Stephen W. Porges, Ph.D. is Distinguished University Scientist at Indiana University where he is the founding director of the Traumatic Stress Research Consortium.
He is Professor of Psychiatry at the University of North Carolina, and Professor Emeritus at both the University of Illinois at Chicago and the University of Maryland. He served as president of the Society for Psychophysiological Research and the Federation of Associations in Behavioral & Brain Sciences and is a former recipient of a National Institute of Mental Health Research Scientist Development Award.He has published more than 300 peer-reviewed papers across several disciplines including anesthesiology, biomedical engineering, critical care medicine, ergonomics, exercise physiology, gerontology, neurology, neuroscience, obstetrics, pediatrics, psychiatry, psychology, psychometrics, space medicine, and substance abuse.
In 1994 he proposed the Polyvagal Theory, a theory that links the evolution of the mammalian autonomic nervous system to social behavior and emphasizes the importance of physiological state in the expression of behavioral problems and psychiatric disorders. The theory is leading to innovative treatments based on insights into the mechanisms mediating symptoms observed in several behavioral, psychiatric, and physical disorders.He is the author of The Polyvagal Theory: Neurophysiological foundations of Emotions, Attachment, Communication, and Self-regulation (Norton, 2011), The Pocket Guide to the Polyvagal Theory: The Transformative Power of Feeling Safe, (Norton, 2017) and co-editor of Clinical Applications of the Polyvagal Theory: The Emergence of Polyvagal-Informed Therapies (Norton, 2018).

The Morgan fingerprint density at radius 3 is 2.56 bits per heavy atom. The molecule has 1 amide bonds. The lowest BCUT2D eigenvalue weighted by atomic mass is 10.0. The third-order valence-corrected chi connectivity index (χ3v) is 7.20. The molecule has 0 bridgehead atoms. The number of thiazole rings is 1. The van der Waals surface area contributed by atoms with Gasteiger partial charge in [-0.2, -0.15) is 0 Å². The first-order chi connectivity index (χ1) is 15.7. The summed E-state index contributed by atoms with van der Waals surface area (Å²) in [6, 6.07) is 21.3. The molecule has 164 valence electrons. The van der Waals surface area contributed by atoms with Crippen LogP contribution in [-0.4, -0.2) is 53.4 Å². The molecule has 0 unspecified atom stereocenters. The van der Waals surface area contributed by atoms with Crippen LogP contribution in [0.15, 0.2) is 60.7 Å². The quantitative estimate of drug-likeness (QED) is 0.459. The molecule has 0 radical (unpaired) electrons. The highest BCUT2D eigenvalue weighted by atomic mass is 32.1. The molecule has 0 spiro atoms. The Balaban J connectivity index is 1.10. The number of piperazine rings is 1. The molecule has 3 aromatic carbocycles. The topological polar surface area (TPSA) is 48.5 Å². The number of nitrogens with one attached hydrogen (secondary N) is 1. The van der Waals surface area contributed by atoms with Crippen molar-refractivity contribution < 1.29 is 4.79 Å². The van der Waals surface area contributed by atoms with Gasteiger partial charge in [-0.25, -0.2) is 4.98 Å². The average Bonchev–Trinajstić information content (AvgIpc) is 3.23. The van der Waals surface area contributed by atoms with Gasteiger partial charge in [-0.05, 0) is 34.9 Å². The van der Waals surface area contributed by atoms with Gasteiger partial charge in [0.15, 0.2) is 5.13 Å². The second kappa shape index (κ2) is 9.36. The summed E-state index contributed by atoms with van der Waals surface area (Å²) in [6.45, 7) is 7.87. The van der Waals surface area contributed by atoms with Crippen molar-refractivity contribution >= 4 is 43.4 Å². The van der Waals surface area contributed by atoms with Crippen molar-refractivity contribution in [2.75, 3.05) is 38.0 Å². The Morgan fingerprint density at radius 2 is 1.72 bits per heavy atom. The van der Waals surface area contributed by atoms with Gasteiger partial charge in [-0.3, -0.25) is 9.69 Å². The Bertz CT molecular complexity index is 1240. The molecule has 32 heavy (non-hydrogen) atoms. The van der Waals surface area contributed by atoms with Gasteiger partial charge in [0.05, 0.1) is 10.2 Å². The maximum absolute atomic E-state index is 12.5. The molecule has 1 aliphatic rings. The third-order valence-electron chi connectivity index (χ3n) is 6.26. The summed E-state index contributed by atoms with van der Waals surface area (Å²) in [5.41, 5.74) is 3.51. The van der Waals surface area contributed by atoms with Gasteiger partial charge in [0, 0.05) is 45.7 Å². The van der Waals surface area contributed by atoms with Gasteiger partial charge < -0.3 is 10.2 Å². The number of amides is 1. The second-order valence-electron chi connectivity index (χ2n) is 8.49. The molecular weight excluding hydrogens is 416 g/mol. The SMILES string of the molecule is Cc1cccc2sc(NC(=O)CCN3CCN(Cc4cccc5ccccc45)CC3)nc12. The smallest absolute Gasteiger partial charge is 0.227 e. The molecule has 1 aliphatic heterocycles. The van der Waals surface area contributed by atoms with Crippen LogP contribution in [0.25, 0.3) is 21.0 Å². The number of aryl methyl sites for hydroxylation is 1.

He is the creator of a music-based intervention, the Safe and Sound Protocol ™ , which currently is used by more than 1400 therapists to improve spontaneous social engagement, to reduce hearing sensitivities, and to improve language processing, state regulation, and spontaneous social engagement.
This workshop will focus on connection, trust and safety
1) Participants will increase ability to accurately assess vagal tone of client microexpressions by tracking eye, mouth, and jaw muscle tension and movement, as well as breath and bodily expression, clarifying what Phase of engagement/activation a client is in throughout session.
2) Participants will increase ability to effectively down-regulate clients who are in activated Phase of trauma response via intentionally modulating vocal tone, emotional contact pacing, and use of microexpression to engage and co-regulate clients with relational or other trauma history.
3) Participants will increase ability to accurately assess and intervene on trauma response according to Herman’s Tri-Phasic model of trauma resolution by discerning appropriately-attuned approaches to apply contingent upon client response to overwhelm and soothing